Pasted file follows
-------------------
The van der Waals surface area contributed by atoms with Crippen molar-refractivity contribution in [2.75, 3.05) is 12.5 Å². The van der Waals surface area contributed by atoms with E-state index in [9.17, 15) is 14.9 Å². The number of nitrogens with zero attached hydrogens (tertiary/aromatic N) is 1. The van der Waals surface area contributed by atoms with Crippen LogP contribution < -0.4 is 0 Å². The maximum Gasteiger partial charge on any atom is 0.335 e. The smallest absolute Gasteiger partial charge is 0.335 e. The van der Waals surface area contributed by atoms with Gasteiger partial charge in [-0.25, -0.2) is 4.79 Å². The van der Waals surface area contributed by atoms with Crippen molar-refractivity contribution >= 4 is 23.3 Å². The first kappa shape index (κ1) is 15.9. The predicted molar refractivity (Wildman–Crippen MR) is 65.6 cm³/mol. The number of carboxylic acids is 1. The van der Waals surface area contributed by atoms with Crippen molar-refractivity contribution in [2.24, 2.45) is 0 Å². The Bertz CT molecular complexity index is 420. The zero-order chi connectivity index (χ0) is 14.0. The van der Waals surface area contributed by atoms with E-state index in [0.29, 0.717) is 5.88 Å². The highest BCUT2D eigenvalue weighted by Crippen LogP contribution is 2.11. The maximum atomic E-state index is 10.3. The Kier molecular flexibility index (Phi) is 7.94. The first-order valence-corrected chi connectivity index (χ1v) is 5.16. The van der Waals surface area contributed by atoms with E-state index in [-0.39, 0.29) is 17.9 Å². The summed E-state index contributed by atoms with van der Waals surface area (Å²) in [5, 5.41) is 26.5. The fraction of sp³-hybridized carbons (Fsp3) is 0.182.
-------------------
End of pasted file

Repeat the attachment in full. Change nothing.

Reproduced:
The van der Waals surface area contributed by atoms with Crippen molar-refractivity contribution in [2.75, 3.05) is 12.5 Å². The van der Waals surface area contributed by atoms with E-state index in [9.17, 15) is 14.9 Å². The number of nitrogens with zero attached hydrogens (tertiary/aromatic N) is 1. The van der Waals surface area contributed by atoms with Crippen LogP contribution < -0.4 is 0 Å². The maximum Gasteiger partial charge on any atom is 0.335 e. The smallest absolute Gasteiger partial charge is 0.335 e. The van der Waals surface area contributed by atoms with Gasteiger partial charge in [-0.25, -0.2) is 4.79 Å². The van der Waals surface area contributed by atoms with Crippen molar-refractivity contribution >= 4 is 23.3 Å². The first kappa shape index (κ1) is 15.9. The predicted molar refractivity (Wildman–Crippen MR) is 65.6 cm³/mol. The number of carboxylic acids is 1. The van der Waals surface area contributed by atoms with Crippen molar-refractivity contribution in [2.24, 2.45) is 0 Å². The Bertz CT molecular complexity index is 420. The zero-order chi connectivity index (χ0) is 14.0. The van der Waals surface area contributed by atoms with E-state index in [0.29, 0.717) is 5.88 Å². The highest BCUT2D eigenvalue weighted by Crippen LogP contribution is 2.11. The maximum atomic E-state index is 10.3. The Kier molecular flexibility index (Phi) is 7.94. The first-order valence-corrected chi connectivity index (χ1v) is 5.16. The van der Waals surface area contributed by atoms with E-state index in [-0.39, 0.29) is 17.9 Å². The summed E-state index contributed by atoms with van der Waals surface area (Å²) in [5, 5.41) is 26.5. The fraction of sp³-hybridized carbons (Fsp3) is 0.182.